ADB funding micro-aquafeed plant in India

A worker in India tosses fish feed into an aquaculture pond.

The Asian Development Bank and ABIS Exports India Private Limited (ABIS) have signed a sustainability-linked debt facility worth USD 16 million (EUR 15.3 million) to build a micro-aquafeed plant in India.

The fund will also help train up to 6,000 farmers on climate-resilient fish farming practices and financial knowledge, as part of ADB's effort to help improve food security in India.

The specialized aquafeed to be produced by the plant will be smaller than standard feed in size so it can be eaten by more species of fish. The use of the micro-fishfeed can help boost feed efficiency and reduce water pollution because it can float on the water surface longer than the standard feed, ADB said.

“Fisheries are crucial to India’s nutrition and food security and provide income and jobs for more than 28 million fish farmers across the country’s aquaculture value chain,“ ADB Private Sector Operations Department Senior Investment Specialist Tushna Dora said. “Our assistance to ABIS delivers much-needed innovation and efficiencies in feed inputs, which will support increased production while improving rural livelihoods through training of farmers and targeted investments in local manufacturing.”

The deal with ABIS is ADB’s first private-sector sustainability-linked financing, the pricing of which will be adjusted when pre-defined sustainability targets, including emissions reduction, water conservation, and farmer training, are met, according to the company.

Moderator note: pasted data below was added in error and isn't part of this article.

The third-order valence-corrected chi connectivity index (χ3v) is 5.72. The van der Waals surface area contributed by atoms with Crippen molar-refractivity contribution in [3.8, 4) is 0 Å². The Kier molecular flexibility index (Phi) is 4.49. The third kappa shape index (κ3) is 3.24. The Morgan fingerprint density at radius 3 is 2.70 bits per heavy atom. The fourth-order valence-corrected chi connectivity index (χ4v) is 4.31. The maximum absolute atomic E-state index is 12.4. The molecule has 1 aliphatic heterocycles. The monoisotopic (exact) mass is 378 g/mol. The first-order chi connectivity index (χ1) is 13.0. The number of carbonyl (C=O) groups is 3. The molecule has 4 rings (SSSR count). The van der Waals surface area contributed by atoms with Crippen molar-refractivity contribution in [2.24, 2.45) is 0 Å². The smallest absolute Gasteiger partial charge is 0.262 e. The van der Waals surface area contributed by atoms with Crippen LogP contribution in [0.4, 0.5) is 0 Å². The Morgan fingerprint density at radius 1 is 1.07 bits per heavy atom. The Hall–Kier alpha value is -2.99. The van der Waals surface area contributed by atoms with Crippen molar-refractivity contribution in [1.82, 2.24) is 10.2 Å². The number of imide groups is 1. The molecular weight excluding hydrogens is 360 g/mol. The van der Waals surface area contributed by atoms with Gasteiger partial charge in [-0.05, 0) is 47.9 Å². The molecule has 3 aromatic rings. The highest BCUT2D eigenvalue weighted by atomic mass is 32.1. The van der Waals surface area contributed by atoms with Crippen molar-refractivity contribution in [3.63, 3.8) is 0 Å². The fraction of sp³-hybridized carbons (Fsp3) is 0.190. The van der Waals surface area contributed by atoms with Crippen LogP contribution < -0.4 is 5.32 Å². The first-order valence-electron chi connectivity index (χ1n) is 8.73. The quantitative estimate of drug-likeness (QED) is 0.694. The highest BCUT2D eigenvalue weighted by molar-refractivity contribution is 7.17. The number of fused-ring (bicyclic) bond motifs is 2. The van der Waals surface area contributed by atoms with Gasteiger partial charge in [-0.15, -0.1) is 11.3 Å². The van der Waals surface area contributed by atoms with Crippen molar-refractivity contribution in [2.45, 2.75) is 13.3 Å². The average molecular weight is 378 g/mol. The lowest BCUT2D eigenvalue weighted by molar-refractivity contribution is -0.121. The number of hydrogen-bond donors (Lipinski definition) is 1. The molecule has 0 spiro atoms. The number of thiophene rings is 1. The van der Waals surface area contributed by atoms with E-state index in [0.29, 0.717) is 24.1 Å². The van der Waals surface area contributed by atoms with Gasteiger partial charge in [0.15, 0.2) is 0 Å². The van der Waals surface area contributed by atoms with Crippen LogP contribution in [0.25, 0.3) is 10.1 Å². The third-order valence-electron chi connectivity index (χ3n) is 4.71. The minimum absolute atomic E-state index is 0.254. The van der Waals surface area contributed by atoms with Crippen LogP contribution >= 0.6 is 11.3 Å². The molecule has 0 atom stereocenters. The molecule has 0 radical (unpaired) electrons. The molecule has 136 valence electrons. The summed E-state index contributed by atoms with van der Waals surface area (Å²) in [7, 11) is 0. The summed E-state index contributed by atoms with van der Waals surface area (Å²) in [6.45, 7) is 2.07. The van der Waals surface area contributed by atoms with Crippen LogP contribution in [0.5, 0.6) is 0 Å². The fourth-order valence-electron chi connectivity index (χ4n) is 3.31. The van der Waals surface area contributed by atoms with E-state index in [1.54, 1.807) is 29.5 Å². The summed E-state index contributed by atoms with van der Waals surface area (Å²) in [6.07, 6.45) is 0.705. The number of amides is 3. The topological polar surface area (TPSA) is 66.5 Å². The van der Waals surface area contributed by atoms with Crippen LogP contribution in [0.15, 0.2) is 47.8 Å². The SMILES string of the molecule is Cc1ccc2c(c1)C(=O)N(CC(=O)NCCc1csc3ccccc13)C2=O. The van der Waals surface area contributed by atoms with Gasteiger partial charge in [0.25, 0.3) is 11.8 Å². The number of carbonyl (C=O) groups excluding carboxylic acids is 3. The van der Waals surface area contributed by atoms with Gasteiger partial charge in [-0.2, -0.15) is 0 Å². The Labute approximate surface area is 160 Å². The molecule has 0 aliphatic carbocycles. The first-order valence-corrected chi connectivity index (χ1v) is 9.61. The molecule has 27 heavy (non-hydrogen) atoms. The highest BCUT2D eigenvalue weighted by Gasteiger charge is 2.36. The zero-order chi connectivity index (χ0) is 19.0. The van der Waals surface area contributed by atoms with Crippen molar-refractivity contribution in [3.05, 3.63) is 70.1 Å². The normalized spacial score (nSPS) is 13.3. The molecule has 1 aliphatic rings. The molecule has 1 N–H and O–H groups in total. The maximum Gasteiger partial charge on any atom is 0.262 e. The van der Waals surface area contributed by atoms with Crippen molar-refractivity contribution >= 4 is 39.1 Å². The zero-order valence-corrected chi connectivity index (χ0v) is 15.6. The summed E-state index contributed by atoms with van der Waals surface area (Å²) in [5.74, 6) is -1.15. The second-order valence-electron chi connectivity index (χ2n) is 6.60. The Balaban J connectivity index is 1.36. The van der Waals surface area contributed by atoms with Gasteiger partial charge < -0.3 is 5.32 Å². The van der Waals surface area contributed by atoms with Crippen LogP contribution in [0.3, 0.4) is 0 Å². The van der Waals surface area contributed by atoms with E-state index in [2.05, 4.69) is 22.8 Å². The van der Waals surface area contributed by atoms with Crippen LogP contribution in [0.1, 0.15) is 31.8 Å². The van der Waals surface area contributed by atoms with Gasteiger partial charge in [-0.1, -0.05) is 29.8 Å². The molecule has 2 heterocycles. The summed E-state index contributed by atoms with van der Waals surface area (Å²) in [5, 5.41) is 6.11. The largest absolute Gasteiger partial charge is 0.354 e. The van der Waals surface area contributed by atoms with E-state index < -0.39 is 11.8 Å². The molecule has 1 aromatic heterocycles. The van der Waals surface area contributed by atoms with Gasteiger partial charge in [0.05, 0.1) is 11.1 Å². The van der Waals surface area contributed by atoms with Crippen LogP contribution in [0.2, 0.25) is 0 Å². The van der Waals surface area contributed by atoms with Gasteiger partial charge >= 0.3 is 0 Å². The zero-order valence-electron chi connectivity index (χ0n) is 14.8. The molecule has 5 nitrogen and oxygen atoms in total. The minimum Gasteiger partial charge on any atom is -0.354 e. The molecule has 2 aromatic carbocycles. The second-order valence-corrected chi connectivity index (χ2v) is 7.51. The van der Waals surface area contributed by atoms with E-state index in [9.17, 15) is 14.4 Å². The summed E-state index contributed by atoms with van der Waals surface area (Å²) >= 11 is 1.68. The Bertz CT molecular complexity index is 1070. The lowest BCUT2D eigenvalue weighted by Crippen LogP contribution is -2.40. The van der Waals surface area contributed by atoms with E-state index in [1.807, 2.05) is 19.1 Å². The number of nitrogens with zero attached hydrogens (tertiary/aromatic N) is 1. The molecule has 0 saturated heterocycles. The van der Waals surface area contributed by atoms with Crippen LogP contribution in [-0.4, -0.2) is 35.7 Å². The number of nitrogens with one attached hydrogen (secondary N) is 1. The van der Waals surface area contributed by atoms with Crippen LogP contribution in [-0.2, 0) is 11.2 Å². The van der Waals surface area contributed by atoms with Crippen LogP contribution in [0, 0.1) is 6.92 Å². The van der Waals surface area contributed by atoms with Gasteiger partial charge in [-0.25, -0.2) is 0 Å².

Farmers participating in the project will be trained through a USD 500,000 (EUR 478,000) technical assistance grant to apply climate-smart fish farming practices and financial knowledge in their operations. The support will help build climate resilience of small-scale fish farmers and enable female farmers to access to aquacultural information and training.

"ADB’s support is a vote of confidence for ABIS and validates our commitment to reduce carbon emissions, improve water conservation, and provide increased farmer extension services,” ABIS Export Managing Director Bahadur Ali said. “At the core of our mission are the farmers and their livelihoods coupled with achieving our highly ambitious environmental, social, and governance targets.”

ABIS is a subsidiary of the Indian Broiler group, which operates in the poultry, poultry feed, dairy, edible oil, and hospitality sectors.

ADB recently announced a plan to allocate at least USD 14 billion (EUR 13.4 billion) through 2025 to combat a food crisis in Asia and the Pacific and enhance long-term food security amid worsening impacts of climate change and biodiversity loss in the regions. Of that total, the private sectorwill receive about USD 3.5 billion (EUR 3.3 billion) from ADB and another USD 5 billion (EUR 4.8 billion) in co-financing under the forms of direct support to farmers and agribusinesses, ADB said.

Photo courtesy of ABIS Exports


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